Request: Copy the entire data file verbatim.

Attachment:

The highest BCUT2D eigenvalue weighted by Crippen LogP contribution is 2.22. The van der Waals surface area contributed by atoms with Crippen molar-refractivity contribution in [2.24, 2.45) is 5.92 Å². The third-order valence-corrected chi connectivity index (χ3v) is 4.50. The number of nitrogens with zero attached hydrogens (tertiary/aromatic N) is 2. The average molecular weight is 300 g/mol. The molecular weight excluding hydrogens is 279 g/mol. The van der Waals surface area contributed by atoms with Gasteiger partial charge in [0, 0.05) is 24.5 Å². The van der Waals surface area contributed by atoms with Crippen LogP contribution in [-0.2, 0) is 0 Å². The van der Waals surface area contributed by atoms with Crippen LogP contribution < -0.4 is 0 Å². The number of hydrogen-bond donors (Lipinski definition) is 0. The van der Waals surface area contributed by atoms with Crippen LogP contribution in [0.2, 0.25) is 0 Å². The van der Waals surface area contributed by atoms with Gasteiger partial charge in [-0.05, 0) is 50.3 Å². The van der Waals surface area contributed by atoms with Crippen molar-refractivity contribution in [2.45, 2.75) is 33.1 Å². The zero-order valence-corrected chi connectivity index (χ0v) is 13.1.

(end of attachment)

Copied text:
The highest BCUT2D eigenvalue weighted by Crippen LogP contribution is 2.22. The van der Waals surface area contributed by atoms with Crippen molar-refractivity contribution in [2.24, 2.45) is 5.92 Å². The third-order valence-corrected chi connectivity index (χ3v) is 4.50. The number of nitrogens with zero attached hydrogens (tertiary/aromatic N) is 2. The average molecular weight is 300 g/mol. The molecular weight excluding hydrogens is 279 g/mol. The van der Waals surface area contributed by atoms with Gasteiger partial charge in [0, 0.05) is 24.5 Å². The van der Waals surface area contributed by atoms with Crippen LogP contribution in [-0.2, 0) is 0 Å². The van der Waals surface area contributed by atoms with Crippen LogP contribution < -0.4 is 0 Å². The number of hydrogen-bond donors (Lipinski definition) is 0. The van der Waals surface area contributed by atoms with Crippen LogP contribution in [0.2, 0.25) is 0 Å². The van der Waals surface area contributed by atoms with Gasteiger partial charge in [-0.05, 0) is 50.3 Å². The van der Waals surface area contributed by atoms with Crippen molar-refractivity contribution in [2.45, 2.75) is 33.1 Å². The zero-order valence-corrected chi connectivity index (χ0v) is 13.1.